Someone to talk to

“What I like the most about Ray of Hope is that it gives people so much more than just food,” Deb says. “When you go through really hard times, it can feel impossible and overwhelming to deal with things all on your own. Sometimes you need advice and help, but often it seems like what you need most is just to talk to someone who listens and cares.”

“Every time I volunteer at ROH, I see clients, staff and volunteers helping, talking, and being there for each other.  These kinds of supportive connections are so important and special.”

“I originally volunteered because I wanted to do something that really mattered. I expected to help out, but I found that I’ve also experienced support and caring. I really appreciate all the people, conversations and connections that I’ve experienced during my time here. “

Can you help The Marketplace?

Our hamper program relies on the Food Bank to stock the shelves. Sometimes supplies (especially protein items like peanut butter, beans and canned meat or fish) get low.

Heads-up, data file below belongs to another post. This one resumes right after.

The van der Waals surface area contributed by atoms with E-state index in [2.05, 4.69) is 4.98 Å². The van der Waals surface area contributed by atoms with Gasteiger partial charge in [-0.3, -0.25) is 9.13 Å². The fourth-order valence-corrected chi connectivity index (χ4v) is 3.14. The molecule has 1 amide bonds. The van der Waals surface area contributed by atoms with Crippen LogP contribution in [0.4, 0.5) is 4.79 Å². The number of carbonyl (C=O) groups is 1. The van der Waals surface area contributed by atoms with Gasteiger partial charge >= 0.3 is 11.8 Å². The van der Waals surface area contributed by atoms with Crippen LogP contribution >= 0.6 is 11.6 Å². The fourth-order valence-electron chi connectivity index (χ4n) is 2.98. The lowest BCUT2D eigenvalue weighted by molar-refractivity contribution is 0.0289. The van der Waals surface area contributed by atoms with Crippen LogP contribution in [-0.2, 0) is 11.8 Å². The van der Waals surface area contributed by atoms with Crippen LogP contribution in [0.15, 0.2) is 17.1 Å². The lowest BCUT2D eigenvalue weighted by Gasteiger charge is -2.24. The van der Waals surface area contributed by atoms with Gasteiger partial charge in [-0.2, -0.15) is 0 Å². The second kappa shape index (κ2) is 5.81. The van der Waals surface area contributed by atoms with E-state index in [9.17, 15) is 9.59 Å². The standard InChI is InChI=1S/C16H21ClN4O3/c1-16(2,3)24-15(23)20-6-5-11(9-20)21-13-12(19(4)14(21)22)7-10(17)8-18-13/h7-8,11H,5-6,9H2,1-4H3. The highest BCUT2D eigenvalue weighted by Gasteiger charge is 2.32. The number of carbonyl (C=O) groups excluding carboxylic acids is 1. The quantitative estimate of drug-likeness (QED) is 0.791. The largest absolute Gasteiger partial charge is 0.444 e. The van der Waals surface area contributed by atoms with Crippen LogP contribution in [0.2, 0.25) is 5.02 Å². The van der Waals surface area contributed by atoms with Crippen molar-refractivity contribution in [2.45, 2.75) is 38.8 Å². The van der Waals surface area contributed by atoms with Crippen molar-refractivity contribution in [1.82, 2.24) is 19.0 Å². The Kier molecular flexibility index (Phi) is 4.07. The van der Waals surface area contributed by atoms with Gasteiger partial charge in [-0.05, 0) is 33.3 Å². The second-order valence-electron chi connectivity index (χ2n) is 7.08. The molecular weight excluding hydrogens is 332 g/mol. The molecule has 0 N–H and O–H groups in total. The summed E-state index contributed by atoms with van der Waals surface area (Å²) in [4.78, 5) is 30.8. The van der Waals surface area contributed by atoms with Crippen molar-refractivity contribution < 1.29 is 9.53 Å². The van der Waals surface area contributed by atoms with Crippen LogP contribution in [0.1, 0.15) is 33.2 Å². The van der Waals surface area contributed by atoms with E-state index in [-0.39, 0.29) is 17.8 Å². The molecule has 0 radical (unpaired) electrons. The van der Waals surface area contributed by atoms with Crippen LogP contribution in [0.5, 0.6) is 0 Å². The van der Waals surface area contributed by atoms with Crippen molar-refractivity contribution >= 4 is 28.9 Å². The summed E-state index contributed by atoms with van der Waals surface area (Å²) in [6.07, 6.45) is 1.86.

“You always wish they had much more. But certain times of year it’s tougher because the Food Bank doesn’t have as many drives,” Deb says.

You can help by donating items to the Food Bank through the collection boxes in your grocery store or by dropping them off during business hours at the Ray of Hope Community Centre. Thank you!

Hope Heroes will be a regular feature of Hope in Action. It’s one small way to recognize the amazing people who contribute their time and talent to Ray of Hope. Thank you, volunteers, for everything you do!

Coming Up

September 29 – Ride for Refuge. Our goal is to raise $35,000 in support of Welcome Home (Ray of Hope’s refugee housing program).

Homeless man with white beard and baseball hatHow you can help today

When you give any of these items, you help to make life a little easier for struggling neighbours. Thank you!

Protein items like tuna, peanut butter, canned stew and chili; instant coffee, milk powder and sugar; rice and cereal; jam and canned fruit; spaghetti sauce and soup

Large crockpots with securely attached lids (with handles)

Men’s socks and underwear; razors and shaving cream, shampoo and hand lotion

Bus tickets

Or provide meals for hungry people through our secure donation page